A survey sent to parents of Hayesville students is helping school leadership craft a plan for daily operations when school opens Aug. 17.
“We are crunching numbers from the parent survey and calling additional homes that did not answer the survey,” said Superintendent Dale Cole. “Our Leadership Team is meeting Wednesday morning to put together a recommendation for our school board. The goal is to get a recommendation to the board by Friday afternoon and let them have a few days to look it over and answer questions before they vote on it on July 30.”
While the team is still working on defining the plan, it may be necessary to blend options to get the right balance.
“We definitely want to have at a minimum some type of AB schedule that would allow all K-8 students to have school face to face at least two days per week. High school has more unique challenges when it comes to scheduling. We are looking at what is possible, but full virtual for the high school is a possibility,” he said. “Of course, with the stroke of the governor’s pen we could go virtual state-wide in all grade levels, so we have to be prepared for that as well. I truly feel for our families during these times.”
Parents will know what to expect as far as daily routines for the children in elementary, middle and high schools by Aug. 3, he said.
Regarding the survey, Cole said the school received 763 responses out of a total of about 1,300 students. Parents with more than one child in school were asked to return only one survey.
“As many of our parents have multiple children, we feel very good about the response rate from our parents,” he said noting that the school is continuing to reach out to those who did not respond via phone calls.
When asked how many plan to return to in-person education vs. homeschooling and long distance learning, almost 70 percent plan to send their children to school.
Here are the results:
• 68.9 percent of parents plan to send their children to school if we have face to face instruction.
• 27.9 percent plan to keep their children home and take advantage of the virtual options we provide.
• 3.1 percent of respondents, or 24 total parents, said they would be withdrawing their students from our school system.
He said the survey proved beneficial in planning the upcoming school years.
“In most cases our planning comes down to math. We know how many students we can fit on our buses and we know how many students can fit in each classroom in order to maintain 6 feet of distance. We want to provide face to face instruction for as many kids as we can whose parents want that,” Cole said. “In order to maximize that number, we need to know how many plan to send their kids to school, and how many of those need to ride the bus. Once we have those numbers, the decision comes down to what is mathematically possible with the space, people, and resources that we have at our disposal, while still following the requirements set forth by Gov. Cooper’s executive order and our local Clay County Health Department.”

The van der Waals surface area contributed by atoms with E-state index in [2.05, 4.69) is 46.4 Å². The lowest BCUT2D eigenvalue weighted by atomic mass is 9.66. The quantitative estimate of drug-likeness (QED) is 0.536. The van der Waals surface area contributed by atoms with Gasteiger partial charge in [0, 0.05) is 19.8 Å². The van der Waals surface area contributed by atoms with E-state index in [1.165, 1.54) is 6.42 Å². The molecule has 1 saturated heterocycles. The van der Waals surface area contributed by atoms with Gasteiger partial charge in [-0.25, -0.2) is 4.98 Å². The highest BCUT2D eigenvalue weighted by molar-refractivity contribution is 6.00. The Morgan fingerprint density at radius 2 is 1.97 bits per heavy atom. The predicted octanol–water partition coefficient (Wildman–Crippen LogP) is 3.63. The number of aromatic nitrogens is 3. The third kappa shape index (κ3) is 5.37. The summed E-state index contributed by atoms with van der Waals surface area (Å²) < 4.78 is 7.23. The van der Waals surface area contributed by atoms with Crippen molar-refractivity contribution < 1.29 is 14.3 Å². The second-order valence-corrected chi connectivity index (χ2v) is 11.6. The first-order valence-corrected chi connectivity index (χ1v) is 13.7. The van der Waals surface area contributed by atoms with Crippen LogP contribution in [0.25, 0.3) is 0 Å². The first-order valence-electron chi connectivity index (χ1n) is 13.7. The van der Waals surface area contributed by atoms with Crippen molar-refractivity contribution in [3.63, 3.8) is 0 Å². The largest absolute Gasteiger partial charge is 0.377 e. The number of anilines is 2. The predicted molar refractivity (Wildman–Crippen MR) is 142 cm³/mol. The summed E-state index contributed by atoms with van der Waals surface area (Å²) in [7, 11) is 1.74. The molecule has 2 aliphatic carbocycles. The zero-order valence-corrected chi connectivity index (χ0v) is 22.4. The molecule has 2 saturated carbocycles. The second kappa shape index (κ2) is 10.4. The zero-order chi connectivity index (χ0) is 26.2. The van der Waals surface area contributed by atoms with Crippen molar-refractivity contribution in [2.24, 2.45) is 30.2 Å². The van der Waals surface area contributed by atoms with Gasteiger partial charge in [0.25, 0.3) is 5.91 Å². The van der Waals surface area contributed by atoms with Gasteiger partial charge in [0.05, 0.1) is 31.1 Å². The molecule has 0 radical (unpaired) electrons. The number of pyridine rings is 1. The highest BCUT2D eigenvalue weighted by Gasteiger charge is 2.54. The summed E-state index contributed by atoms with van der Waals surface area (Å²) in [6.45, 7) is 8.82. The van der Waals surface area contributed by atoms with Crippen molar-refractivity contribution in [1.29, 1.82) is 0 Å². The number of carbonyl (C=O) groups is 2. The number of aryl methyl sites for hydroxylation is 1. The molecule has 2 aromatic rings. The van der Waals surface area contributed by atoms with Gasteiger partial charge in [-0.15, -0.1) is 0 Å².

Requirements will include safety procedures for transporting students.
“Students will be required to wear masks while riding buses. They will also be required to wash their hands with hand sanitizer when they enter the bus. All students will have to sit one per seat unless they live in the same household. Students from the same household can sit up to three per seat,” he said. “All parents that wish their students to ride buses will be required to sign an attestation that states they will not send their child to school if their child has had close contact (within 6 feet for 15 minutes or longer) in the last 14 days with someone that has tested positive, or if they have been advised by the health department to quarantine. When they exit the buses at school, students will have their temperature checked and any student exhibiting a temperature above 100.4 degrees will be quarantined and their parents called to pick them up.”
When asked to describe the most difficult aspects of balancing children’s health and education during this pandemic, Cole said it involves making hard decisions.
“Any choice that balances a child’s health versus their education is by definition hard. But, as educators we are also parents, and we know that everyone is at home making these same choices, including choices between going to work to pay the rent and being able to pay for childcare while you are doing it,” he said. “These are hard decisions and we do not take them lightly. There aren’t any great options, so we are looking at what is possible for our community and doing our best to balance the risk versus the reward.”
As everyone grapples with the workings of the new school year amid the pandemic, Cole encourages patience and understanding.
“Please have some grace and patience with one another. Public school systems are really not designed to do what we are trying to do. We are designed to collaborate, learn from one another through close conversations, and to share everything in order to maximize the use of the resources allocated to us by the taxpayers. Those things aren’t possible in this environment. However, if we all accept as a given that we are a team focused on doing the best we can to meet the needs of each student, and I am including parents/guardians in this, then we cannot go wrong,” Cole said. “If we continue to communicate with one another with that mission in mind, we will make it happen together for our kids. I’ve never seen one problem solved by people bashing each other on Facebook. Clay County is a great place for kids and I have no doubt that we will make it through this and come out stronger on the other side of it.”